I’m With -ER

I’m going to go off on a grammar tangent, you guys. I love grammar. LOVE IT. As a Linguistics minor in college, I learned to respect changing language, and in spoken language, I heed the general “if a person is understood, then the language is working” ideal. But written word is a different animal, and it’s harder to break me of these rules. Yes, if you’re understood, the language is working, but also, editors answer to a higher power: copyeditors (angel sound). And copyeditors don’t want ANY of your bs.

I totally understand (and embrace) that language is a living, growing, changing thing. I do. But there are some things that just sound like a farty honk in the middle of a beautiful symphony. And one of those is this new, strange tendency to use MORE something instead of something-ER in all cases.

I have hypotheses about why we are using MORE more. In brief: I think it’s partially because of the excessive use of hyperbole (it’s even MORE annoying than it was ten years ago when all we were saying was a thousand percent). But it also has to do with the rhythms of language now.

I listen to language a lot, and carefully. I hear patterns. And a very contemporary pattern is for very staccato sentences. We even do it in our writing, with. That. Very. Trend. (You’ve seen it, right? With the periods between words for emphasis? Can we just not though? It’s tired. I’m tired.)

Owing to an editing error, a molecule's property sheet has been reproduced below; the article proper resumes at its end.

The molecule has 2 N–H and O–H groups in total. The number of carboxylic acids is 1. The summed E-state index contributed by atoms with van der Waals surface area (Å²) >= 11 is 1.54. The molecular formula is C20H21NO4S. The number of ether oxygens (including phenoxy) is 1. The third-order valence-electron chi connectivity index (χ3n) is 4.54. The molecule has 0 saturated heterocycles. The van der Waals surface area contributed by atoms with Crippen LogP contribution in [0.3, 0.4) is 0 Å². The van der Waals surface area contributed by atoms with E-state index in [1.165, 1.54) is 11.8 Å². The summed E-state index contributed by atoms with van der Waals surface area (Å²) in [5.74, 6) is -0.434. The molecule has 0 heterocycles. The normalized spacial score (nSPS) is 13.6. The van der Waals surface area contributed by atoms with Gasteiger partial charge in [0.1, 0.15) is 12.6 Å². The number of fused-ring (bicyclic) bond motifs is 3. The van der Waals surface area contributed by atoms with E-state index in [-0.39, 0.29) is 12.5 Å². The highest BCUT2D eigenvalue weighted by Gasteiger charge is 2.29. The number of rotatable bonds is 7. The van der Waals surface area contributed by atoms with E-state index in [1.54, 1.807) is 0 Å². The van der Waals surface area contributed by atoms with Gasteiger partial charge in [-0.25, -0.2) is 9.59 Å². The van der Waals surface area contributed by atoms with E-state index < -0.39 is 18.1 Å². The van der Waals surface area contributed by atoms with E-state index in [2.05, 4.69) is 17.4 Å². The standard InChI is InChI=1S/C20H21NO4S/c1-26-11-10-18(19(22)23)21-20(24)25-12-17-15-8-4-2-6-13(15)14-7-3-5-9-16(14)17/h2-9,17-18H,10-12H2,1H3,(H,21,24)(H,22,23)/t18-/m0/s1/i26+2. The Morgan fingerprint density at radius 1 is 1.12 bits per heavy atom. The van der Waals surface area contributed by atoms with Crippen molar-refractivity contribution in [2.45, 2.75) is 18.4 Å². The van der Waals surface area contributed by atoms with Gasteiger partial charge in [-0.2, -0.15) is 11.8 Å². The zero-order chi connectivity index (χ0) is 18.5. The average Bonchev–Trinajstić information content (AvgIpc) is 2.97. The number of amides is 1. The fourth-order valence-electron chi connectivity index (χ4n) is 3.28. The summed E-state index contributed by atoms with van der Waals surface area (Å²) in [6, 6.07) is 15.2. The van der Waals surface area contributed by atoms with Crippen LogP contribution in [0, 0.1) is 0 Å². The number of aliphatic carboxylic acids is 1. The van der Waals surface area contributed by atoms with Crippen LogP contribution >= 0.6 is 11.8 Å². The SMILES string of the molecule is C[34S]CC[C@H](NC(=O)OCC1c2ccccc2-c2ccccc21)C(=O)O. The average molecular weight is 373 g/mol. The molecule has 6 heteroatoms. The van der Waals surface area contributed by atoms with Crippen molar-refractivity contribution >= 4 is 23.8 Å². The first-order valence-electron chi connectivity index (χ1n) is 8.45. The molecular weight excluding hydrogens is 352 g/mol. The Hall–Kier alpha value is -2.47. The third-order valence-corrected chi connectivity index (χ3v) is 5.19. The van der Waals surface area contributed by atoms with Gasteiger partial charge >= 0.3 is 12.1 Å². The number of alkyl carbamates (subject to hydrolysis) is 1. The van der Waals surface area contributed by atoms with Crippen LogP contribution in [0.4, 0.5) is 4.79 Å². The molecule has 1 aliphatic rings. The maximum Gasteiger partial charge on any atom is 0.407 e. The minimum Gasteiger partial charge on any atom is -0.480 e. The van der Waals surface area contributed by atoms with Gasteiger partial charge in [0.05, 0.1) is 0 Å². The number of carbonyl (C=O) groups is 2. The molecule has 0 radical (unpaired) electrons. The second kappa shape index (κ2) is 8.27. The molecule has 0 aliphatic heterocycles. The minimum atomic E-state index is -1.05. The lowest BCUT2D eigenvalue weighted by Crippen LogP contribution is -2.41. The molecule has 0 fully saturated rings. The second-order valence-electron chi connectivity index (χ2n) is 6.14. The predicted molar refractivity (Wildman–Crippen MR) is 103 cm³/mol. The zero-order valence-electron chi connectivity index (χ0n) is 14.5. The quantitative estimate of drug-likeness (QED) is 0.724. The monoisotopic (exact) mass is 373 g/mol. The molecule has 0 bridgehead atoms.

The use of MORE instead of the often grammatically correct –ER plays directly into that trend. Consider this example:

(Incorrect) OMG I’m even more cool than I was yesterday. (You can practically hear the periods.)

As opposed to

(Correct) Yo, I’m cooler than I was yesterday. (This feels more languid, and almost skater-ish in tone.)

Coooooollllerrrrrr as opposed to more.cool. (laaaaaaaa vs. bam.bam)

I hear it, and I get it. But my grammar marm self (who is, actually, an editor) can’t get on board. If you want to sound staccato in this case, choose a word that takes more instead of -er. More kickass. More badass. More something with less ass but two or more syllables.

Here’s another example:

(Incorrect) Wanda is more smart than Patrick, and that’s why I’m voting for her!

I still hear what you’re getting at, but I also want to tear down Wanda’s streamers and balloons and replace them with flyers that say “I’m with -ER!”

The way to get my vote is to say

(Correct) Wanda is smarter than Patrick, and that’s why I’m with her!

The actual rule, according to my grammar teachers and the Interwebz is that we use more for polysyllabic adjectives, and –er for monosyllabic adjectives. So things are greener, but more yellow. Posher, and more elegant. Your writing can be more excellent, and also more marvelous, and your prose shorter, greater, and tighter. This blog post is more terrific and grander than the last one. (Look how I just combined a more and an –er in one sentence! Wut. Magic!)

There are exceptions, there always are. In this case they are words that end in y: Prettier. Funnier. Sillier. Jauntier. Wonkier. (All things I aspire to be.)